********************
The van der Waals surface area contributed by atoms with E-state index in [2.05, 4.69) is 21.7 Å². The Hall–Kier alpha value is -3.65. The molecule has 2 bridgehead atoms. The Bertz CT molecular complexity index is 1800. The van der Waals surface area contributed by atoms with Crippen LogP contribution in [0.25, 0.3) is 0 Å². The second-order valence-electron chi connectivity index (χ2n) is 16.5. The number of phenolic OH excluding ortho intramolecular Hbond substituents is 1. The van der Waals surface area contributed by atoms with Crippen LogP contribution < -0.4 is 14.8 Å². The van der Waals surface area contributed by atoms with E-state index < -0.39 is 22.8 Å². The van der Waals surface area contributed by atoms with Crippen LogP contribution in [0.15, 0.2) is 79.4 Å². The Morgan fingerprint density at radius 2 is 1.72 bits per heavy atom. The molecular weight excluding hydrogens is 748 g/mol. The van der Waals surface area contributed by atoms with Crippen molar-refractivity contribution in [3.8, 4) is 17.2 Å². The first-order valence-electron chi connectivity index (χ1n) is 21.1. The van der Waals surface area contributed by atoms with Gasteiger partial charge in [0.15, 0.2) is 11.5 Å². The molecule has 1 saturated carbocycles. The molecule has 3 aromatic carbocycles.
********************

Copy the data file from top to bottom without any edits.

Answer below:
The van der Waals surface area contributed by atoms with E-state index in [2.05, 4.69) is 21.7 Å². The Hall–Kier alpha value is -3.65. The molecule has 2 bridgehead atoms. The Bertz CT molecular complexity index is 1800. The van der Waals surface area contributed by atoms with Crippen LogP contribution in [0.25, 0.3) is 0 Å². The second-order valence-electron chi connectivity index (χ2n) is 16.5. The number of phenolic OH excluding ortho intramolecular Hbond substituents is 1. The van der Waals surface area contributed by atoms with Crippen LogP contribution < -0.4 is 14.8 Å². The van der Waals surface area contributed by atoms with E-state index < -0.39 is 22.8 Å². The van der Waals surface area contributed by atoms with Crippen LogP contribution in [0.15, 0.2) is 79.4 Å². The Morgan fingerprint density at radius 2 is 1.72 bits per heavy atom. The molecular weight excluding hydrogens is 748 g/mol. The van der Waals surface area contributed by atoms with Crippen molar-refractivity contribution in [3.8, 4) is 17.2 Å². The first-order valence-electron chi connectivity index (χ1n) is 21.1. The van der Waals surface area contributed by atoms with Gasteiger partial charge in [0.15, 0.2) is 11.5 Å². The molecule has 1 saturated carbocycles. The molecule has 3 aromatic carbocycles.